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Wednesday, December 13, 2006

Els Nostres Menjars (continued)

When Valencianos speak about “their” food, they are speaking in a very literal sense. Everything (almost everything) they eat they either farm,, fish, raise, hunt, or forage themselves. Of course, this is easier to do when you live in one of the most bountiful regions in the world. It would be difficult for me to imagine any other area that has such a wide variety of food coupled with an excellent climate.

Valencia is known as the breadbasket of Spain. Just take a walk through one of the markets in town and this will be pretty obvious. There is a smaller version of the Mercado Central near where I live in the tiny Plaza San Felipe Neri called Mercat Alguiros. I am gradually working up the nerve to shop here more often. Not only am I battling a bit of a language barrier but also a lot of little old Spanish ladies who don’t have time for some thumb-sucking, bed-wetting American who can’t decide on what kind of olives he wants. My favorite strategy is to wait in line and listen to the person in front of me. When my time comes I just parrot what they ordered. The first time I did this I ended up buying a kilo of pork—a lot for one person and probably more than my heart can handle since I don’t have a bicycle right now to help keep all the valves open and running.

And speaking of breadbaskets, you are rarely of of sight of bakeries in Valencia. My favorite bread is a loaf called and aldeano (village) that I buy from the bakery below my apartment. If that place is closed (and it almost always is closed) I walk over to the corner and get a regular loaf (barra). I found a place in the neighborhood that is open on Sundays so now my biggest challenge is not eating bread. This is difficult to do when you are also ingesting upwards of two quarts of olive oil every day.

In other parts of Spain I remember the bread being almost universally bad; this was also the case in Greece. Bread in these places was hit or miss with a lot of misses. Getting bad bread in Valencia is even rarer than drinking a bad glass of wine. I have yet to complain about the wine and I almost always praise the bread.

I remember back in leaner times when I would go without all but the most basic of spices. With a medicine-size bottle of cumin costing almost five dollars, sometimes the chili would have to be a little bland. Even though I arrived here on a very strict budget, my kitchen is already up-and-running with every spice that I can think of, and many more I didn’t even know existed until I learned their names in Spanish. All of those same small bottles now cost less than one dollar each.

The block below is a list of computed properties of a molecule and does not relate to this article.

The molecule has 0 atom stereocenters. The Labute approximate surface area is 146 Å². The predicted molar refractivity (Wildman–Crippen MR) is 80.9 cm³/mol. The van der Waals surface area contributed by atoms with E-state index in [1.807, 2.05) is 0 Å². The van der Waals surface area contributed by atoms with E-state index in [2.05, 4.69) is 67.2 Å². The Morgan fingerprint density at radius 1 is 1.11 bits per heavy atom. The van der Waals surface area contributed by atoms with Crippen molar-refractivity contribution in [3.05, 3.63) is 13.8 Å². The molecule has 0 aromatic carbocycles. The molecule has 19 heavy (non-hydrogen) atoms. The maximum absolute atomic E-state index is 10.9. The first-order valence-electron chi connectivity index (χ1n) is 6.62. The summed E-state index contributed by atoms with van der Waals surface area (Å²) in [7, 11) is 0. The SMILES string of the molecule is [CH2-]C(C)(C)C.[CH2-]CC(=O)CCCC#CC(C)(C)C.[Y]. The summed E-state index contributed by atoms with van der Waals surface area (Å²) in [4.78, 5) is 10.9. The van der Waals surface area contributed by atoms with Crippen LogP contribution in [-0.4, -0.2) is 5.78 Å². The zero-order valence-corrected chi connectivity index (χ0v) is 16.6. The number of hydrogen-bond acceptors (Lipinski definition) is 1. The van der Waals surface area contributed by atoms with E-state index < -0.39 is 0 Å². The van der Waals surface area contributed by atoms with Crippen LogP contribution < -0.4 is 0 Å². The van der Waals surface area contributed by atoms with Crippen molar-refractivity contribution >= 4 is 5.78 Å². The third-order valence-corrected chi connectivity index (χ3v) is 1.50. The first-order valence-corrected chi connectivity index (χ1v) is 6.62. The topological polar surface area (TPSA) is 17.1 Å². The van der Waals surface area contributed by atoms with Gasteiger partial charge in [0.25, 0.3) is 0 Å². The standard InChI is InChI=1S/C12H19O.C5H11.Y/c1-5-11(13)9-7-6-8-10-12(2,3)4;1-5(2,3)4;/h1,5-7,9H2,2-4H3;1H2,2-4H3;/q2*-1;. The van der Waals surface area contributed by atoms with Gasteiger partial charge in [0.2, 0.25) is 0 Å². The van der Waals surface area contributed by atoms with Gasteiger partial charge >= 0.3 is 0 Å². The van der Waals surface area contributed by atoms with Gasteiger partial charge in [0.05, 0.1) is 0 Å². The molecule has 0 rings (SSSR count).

In all of the places that sell kitchen supplies there are condiment containers with the names written on them. I bought a thing for azúcar or a sugar bowl. Like most of the others for sale, it is a modest little affair that holds about a half a cup. I guess you don’t need a lot of sugar close at hand when you drink such tiny little cups of coffee. Salt is a completely different story. Most of the countertop containers for keeping salt handy when you cook hold about two cups of this condiment, called the flavor of flavors over here. Forget about salt shakers, they are too wimpy for kitchen use.

At the little Indian bodega in my neighborhood I can buy a huge thing of chili powder for 1€, whole coriander seeds, turmeric, and curry powder. I buy stuff here that I may never use just because I can and it makes me feel more like a well-rounded cook for doing it.

In his book Dictionnaire amoureux de la cuisine, Alain Ducasse calls olive oil the most beautiful of his culinary tools. Olive oils are like wines in their complexity and how they give testament to the soil and the regions that produce them. Once again, this kitchen condiment is like a Spanish birthright. It is inexpensive and plentiful. I bought a one liter bottle of extra virgin olive oil for 2.65€. I don’t know whether olive oil is inexpensive in Spain because they use so much of it or they use so much of it because it is inexpensive, but they use a lot of it. You will be hard-pressed to find a dish in which it isn’t used with extreme liberty. In even the most prosaic circumstances, the Spanish will use to verb Untar (to anoint) when describing how they use this essential ingredient.

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